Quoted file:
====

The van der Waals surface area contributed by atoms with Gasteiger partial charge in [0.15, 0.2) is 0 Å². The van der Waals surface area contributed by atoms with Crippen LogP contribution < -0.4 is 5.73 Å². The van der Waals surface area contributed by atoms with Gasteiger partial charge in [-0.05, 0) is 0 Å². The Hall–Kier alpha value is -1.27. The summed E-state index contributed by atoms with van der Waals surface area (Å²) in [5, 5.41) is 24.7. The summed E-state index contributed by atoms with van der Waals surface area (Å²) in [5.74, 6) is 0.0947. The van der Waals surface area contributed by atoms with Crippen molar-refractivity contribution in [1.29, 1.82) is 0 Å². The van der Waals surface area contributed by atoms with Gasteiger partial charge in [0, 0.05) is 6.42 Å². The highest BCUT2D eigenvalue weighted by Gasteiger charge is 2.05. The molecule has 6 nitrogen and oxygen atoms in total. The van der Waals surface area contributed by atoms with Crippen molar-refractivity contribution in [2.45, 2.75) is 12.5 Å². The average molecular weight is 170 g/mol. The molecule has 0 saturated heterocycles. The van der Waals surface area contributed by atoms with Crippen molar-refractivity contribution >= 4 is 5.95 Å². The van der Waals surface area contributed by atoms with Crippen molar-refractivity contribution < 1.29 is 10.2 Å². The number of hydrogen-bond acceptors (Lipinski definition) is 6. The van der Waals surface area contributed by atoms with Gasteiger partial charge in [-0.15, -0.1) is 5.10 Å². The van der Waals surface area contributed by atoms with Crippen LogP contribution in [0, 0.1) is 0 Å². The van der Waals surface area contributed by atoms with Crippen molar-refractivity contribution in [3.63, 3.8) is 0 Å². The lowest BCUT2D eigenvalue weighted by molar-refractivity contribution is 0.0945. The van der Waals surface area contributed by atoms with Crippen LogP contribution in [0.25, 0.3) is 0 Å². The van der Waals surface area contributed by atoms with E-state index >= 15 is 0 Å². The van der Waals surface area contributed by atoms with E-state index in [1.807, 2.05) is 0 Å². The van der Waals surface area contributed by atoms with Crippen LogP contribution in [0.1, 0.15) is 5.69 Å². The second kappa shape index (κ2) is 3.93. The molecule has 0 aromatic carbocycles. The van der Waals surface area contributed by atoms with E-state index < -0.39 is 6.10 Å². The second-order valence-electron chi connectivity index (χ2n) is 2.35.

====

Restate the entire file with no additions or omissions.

The van der Waals surface area contributed by atoms with Gasteiger partial charge in [0.15, 0.2) is 0 Å². The van der Waals surface area contributed by atoms with Crippen LogP contribution < -0.4 is 5.73 Å². The van der Waals surface area contributed by atoms with Gasteiger partial charge in [-0.05, 0) is 0 Å². The Hall–Kier alpha value is -1.27. The summed E-state index contributed by atoms with van der Waals surface area (Å²) in [5, 5.41) is 24.7. The summed E-state index contributed by atoms with van der Waals surface area (Å²) in [5.74, 6) is 0.0947. The van der Waals surface area contributed by atoms with Crippen molar-refractivity contribution in [1.29, 1.82) is 0 Å². The van der Waals surface area contributed by atoms with Gasteiger partial charge in [0, 0.05) is 6.42 Å². The highest BCUT2D eigenvalue weighted by Gasteiger charge is 2.05. The molecule has 6 nitrogen and oxygen atoms in total. The van der Waals surface area contributed by atoms with Crippen molar-refractivity contribution in [2.45, 2.75) is 12.5 Å². The average molecular weight is 170 g/mol. The molecule has 0 saturated heterocycles. The van der Waals surface area contributed by atoms with Crippen molar-refractivity contribution >= 4 is 5.95 Å². The van der Waals surface area contributed by atoms with Crippen molar-refractivity contribution < 1.29 is 10.2 Å². The number of hydrogen-bond acceptors (Lipinski definition) is 6. The van der Waals surface area contributed by atoms with Gasteiger partial charge in [-0.15, -0.1) is 5.10 Å². The van der Waals surface area contributed by atoms with Crippen LogP contribution in [0, 0.1) is 0 Å². The van der Waals surface area contributed by atoms with Crippen molar-refractivity contribution in [3.63, 3.8) is 0 Å². The lowest BCUT2D eigenvalue weighted by molar-refractivity contribution is 0.0945. The van der Waals surface area contributed by atoms with Crippen LogP contribution in [0.25, 0.3) is 0 Å². The van der Waals surface area contributed by atoms with E-state index >= 15 is 0 Å². The van der Waals surface area contributed by atoms with E-state index in [1.807, 2.05) is 0 Å². The van der Waals surface area contributed by atoms with Crippen LogP contribution in [0.1, 0.15) is 5.69 Å². The second kappa shape index (κ2) is 3.93. The molecule has 0 aromatic carbocycles. The van der Waals surface area contributed by atoms with E-state index < -0.39 is 6.10 Å². The second-order valence-electron chi connectivity index (χ2n) is 2.35.